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Easing Marijuana Restrictions: What Reclassification of Cannabis in the United States Means

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The Department of Justice's recent proposal to reduce marijuana restrictions marks a substantial shift in federal drug policy, recommending the reclassification of marijuana from a Schedule I to a Schedule III controlled substance. This reclassification would align marijuana with drugs like ketamine and certain codeine combinations, which are considered less addictive and have recognized medical uses. However, it's important to clarify that reclassifying marijuana as Schedule III would not legalize recreational cannabis nationwide, nor would it directly impact the existing medical or recreational marijuana programs already licensed in various states.

Reclassification means that while marijuana would still be a controlled substance, it would be subject to federal rules allowing certain medical uses and federal prosecution for illegal trafficking. This shift would not immediately affect the current legal status of cannabis in the states with medical marijuana programs or the states with legal recreational markets.

Unfortunately, the reclassification also would not provide any immediate relief for individuals currently incarcerated for marijuana offenses. As David Culver from the U.S. Cannabis Council explained, moving marijuana to Schedule III “is not getting people out of jail,” given that federal prosecutions for simple possession have already been rare, even under its Schedule I classification.

However, the reclassification could significantly benefit research and the cannabis industry financially. Currently, the strict classification of marijuana as a Schedule I drug severely hampers clinical research due to the high restrictions on studying such substances. Although barriers to research would not disappear overnight, the change could gradually improve the situation, making it less challenging to conduct studies and possibly involving marijuana from state-licensed dispensaries.

The financial implications for the cannabis industry are significant. Presently, businesses involved in the cannabis industry are burdened with an excessive federal tax rate because they cannot deduct common business expenses like rent and payroll due marijuana being listed as a Schedule I drug. The proposed change to Schedule III would alleviate this tax burden, allowing cannabis companies to deduct these expenses and thus lowering their operational costs significantly.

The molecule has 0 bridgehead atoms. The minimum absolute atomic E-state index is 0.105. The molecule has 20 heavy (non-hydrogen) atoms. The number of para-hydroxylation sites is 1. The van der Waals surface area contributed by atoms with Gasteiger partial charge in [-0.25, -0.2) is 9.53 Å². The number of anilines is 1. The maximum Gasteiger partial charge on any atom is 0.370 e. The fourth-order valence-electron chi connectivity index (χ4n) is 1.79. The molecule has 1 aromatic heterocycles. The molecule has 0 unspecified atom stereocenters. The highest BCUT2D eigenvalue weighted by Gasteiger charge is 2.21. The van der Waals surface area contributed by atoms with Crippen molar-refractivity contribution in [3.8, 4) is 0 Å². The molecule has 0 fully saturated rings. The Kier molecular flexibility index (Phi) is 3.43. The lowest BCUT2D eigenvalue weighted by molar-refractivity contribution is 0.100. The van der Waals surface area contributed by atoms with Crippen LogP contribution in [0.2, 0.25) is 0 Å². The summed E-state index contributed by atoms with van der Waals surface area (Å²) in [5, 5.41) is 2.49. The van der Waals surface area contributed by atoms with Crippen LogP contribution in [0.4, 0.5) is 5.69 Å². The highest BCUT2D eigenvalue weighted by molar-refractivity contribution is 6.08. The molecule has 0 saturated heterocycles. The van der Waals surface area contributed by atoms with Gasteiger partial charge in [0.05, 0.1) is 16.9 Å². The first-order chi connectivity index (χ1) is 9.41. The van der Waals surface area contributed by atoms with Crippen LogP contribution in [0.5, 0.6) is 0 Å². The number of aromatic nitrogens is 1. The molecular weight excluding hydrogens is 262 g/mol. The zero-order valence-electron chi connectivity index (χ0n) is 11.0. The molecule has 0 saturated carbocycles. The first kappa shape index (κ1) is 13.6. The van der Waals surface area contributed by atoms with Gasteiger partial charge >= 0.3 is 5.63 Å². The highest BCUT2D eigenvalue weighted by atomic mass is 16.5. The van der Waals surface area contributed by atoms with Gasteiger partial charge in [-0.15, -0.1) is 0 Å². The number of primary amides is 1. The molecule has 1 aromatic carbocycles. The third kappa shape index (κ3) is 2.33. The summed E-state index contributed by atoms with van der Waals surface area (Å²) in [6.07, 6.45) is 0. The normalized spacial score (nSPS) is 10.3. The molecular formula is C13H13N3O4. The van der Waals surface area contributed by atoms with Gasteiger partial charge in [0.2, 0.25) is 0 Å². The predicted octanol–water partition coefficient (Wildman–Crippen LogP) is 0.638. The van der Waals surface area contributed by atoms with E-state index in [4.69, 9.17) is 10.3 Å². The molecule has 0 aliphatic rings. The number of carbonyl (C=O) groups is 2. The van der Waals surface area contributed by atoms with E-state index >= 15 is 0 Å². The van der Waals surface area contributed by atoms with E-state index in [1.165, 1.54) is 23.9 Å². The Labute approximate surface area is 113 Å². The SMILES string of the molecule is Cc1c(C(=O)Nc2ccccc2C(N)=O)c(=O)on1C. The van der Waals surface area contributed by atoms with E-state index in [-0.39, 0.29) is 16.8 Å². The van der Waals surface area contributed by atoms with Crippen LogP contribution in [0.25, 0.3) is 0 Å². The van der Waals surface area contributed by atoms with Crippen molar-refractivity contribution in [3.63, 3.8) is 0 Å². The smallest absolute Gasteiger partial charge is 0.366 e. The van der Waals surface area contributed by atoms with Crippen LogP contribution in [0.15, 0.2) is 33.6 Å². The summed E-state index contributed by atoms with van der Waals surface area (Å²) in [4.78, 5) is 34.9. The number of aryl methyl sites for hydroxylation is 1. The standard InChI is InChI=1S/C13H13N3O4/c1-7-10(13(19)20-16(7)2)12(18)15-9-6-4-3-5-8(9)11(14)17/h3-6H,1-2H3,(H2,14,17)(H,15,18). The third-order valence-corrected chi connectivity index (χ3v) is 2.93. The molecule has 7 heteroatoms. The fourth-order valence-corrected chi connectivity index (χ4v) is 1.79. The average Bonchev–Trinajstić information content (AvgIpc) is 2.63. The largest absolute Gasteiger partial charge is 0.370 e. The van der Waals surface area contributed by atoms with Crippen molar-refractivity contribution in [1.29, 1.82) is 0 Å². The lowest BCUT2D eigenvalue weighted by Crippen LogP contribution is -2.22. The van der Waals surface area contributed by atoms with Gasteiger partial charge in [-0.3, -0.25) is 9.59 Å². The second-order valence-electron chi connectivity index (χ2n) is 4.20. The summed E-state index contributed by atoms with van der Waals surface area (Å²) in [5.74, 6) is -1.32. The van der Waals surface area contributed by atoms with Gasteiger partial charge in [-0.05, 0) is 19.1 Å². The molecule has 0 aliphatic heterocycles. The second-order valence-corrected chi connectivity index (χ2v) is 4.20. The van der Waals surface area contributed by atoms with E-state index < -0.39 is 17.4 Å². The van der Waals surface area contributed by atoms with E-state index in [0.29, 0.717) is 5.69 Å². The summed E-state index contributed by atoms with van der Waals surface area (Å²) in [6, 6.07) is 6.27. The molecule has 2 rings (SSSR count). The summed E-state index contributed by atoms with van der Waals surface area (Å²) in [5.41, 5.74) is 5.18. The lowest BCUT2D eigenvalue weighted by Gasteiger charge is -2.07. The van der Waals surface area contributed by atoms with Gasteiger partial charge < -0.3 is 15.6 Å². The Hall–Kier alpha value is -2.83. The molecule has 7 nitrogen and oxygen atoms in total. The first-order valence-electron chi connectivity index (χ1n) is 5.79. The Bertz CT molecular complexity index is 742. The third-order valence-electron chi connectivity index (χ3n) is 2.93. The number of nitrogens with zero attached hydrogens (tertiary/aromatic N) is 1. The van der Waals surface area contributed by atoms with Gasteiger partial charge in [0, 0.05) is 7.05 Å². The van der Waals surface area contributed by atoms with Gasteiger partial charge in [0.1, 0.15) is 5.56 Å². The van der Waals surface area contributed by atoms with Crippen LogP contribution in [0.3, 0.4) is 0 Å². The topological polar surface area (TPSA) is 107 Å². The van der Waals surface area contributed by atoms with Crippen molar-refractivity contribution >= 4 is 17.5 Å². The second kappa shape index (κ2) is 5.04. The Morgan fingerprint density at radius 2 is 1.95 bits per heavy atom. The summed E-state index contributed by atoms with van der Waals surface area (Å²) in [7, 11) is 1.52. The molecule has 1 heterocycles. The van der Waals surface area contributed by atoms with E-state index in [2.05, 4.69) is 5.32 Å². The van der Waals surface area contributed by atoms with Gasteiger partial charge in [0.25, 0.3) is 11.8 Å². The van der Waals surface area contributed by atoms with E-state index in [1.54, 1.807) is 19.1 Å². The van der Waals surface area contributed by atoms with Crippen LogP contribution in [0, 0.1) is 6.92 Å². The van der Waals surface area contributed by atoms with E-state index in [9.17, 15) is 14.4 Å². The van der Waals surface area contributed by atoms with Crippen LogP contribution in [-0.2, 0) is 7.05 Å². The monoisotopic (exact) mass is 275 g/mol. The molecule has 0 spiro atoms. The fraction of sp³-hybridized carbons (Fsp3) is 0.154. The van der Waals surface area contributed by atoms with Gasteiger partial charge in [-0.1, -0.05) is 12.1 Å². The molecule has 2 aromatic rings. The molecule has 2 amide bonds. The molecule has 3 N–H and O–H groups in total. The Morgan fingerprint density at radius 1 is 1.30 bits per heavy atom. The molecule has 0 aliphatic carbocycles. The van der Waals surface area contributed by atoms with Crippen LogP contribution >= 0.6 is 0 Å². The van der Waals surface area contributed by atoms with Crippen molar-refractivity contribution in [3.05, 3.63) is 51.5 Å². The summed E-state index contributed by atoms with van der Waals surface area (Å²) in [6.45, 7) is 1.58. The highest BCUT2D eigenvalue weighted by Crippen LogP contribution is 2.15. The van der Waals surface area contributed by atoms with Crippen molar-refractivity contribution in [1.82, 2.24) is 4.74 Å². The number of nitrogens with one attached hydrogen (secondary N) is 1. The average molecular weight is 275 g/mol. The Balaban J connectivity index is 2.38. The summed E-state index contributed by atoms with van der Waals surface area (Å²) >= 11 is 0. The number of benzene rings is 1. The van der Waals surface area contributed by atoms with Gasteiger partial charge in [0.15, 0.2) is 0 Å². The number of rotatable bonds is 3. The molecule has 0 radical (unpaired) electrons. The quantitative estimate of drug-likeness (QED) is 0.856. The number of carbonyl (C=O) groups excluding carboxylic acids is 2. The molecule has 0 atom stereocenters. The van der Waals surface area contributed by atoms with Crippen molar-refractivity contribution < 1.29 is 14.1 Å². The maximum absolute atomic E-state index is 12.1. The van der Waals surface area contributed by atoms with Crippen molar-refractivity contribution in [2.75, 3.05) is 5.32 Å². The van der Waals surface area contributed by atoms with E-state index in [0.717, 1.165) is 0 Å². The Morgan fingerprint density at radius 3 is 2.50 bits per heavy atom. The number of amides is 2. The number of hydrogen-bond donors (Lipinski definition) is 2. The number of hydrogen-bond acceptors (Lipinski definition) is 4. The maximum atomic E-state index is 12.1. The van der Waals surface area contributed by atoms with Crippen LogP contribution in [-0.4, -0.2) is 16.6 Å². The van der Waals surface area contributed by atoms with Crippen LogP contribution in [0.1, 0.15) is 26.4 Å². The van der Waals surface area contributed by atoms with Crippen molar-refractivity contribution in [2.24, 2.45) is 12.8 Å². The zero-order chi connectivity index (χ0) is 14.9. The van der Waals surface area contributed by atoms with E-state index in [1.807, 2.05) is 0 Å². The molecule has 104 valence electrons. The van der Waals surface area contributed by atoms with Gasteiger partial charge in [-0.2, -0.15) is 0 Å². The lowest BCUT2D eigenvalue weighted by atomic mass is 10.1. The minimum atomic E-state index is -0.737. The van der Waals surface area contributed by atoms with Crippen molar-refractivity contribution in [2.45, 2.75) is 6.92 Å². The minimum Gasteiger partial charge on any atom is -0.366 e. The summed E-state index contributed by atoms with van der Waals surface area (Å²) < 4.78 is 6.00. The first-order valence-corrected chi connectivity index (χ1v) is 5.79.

While reclassification would not solve the banking issues faced by cannabis businesses, as federal financial institutions remain hesitant to engage with the cannabis sector due to its legal status, it is a step towards more significant financial normalization. The industry continues to hope for legislative changes like the bill for the SAFE Banking Act, which has seen some movement in the House but has stalled in the Senate.

It is hopeful that the reclassification could strengthen state-legal programs, enabling them to better compete against illegal market competitors. In October 2023, the Canadian Government released Research to Insights: Cannabis in Canada after five years of legalized cannabis in Canada; the report noted that 70% of cannabis consumed in Canada is now from from legal sources, a whopping increase from 22% when legalised marijuana had just begun. It's safe to say that the legal cannabis market in Canada has significantly displaced the illegal market, and it is hopeful that the US reclassification of marijuana would also have a positive impact displacing some of the illegal cannabis market.

Overall, while the reclassification of marijuana as a Schedule III drug wouldn't solve all the issues related to its use and regulation, it represents a meaningful shift towards a more scientifically and economically rational approach to cannabis policy at the federal level.